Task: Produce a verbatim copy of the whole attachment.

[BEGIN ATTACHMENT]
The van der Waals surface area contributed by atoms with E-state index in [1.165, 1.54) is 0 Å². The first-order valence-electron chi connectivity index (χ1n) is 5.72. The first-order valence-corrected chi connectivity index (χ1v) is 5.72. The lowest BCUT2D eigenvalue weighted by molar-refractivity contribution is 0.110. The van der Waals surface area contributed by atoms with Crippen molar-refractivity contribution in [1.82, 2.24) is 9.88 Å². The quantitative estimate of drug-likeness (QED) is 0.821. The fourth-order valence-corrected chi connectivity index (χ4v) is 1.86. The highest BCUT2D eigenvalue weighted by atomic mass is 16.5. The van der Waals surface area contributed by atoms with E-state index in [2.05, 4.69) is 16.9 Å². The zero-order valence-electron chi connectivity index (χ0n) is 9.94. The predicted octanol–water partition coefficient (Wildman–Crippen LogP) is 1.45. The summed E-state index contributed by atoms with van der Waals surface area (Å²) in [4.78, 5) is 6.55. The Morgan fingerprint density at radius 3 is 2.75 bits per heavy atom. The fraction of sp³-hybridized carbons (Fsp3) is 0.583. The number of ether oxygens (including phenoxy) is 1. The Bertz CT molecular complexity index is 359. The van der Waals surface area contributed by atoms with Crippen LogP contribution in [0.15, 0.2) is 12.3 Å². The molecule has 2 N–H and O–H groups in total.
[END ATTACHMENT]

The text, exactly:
The van der Waals surface area contributed by atoms with E-state index in [1.165, 1.54) is 0 Å². The first-order valence-electron chi connectivity index (χ1n) is 5.72. The first-order valence-corrected chi connectivity index (χ1v) is 5.72. The lowest BCUT2D eigenvalue weighted by molar-refractivity contribution is 0.110. The van der Waals surface area contributed by atoms with Crippen molar-refractivity contribution in [1.82, 2.24) is 9.88 Å². The quantitative estimate of drug-likeness (QED) is 0.821. The fourth-order valence-corrected chi connectivity index (χ4v) is 1.86. The highest BCUT2D eigenvalue weighted by atomic mass is 16.5. The van der Waals surface area contributed by atoms with E-state index in [2.05, 4.69) is 16.9 Å². The zero-order valence-electron chi connectivity index (χ0n) is 9.94. The predicted octanol–water partition coefficient (Wildman–Crippen LogP) is 1.45. The summed E-state index contributed by atoms with van der Waals surface area (Å²) in [4.78, 5) is 6.55. The Morgan fingerprint density at radius 3 is 2.75 bits per heavy atom. The fraction of sp³-hybridized carbons (Fsp3) is 0.583. The number of ether oxygens (including phenoxy) is 1. The Bertz CT molecular complexity index is 359. The van der Waals surface area contributed by atoms with Crippen LogP contribution in [0.15, 0.2) is 12.3 Å². The molecule has 2 N–H and O–H groups in total.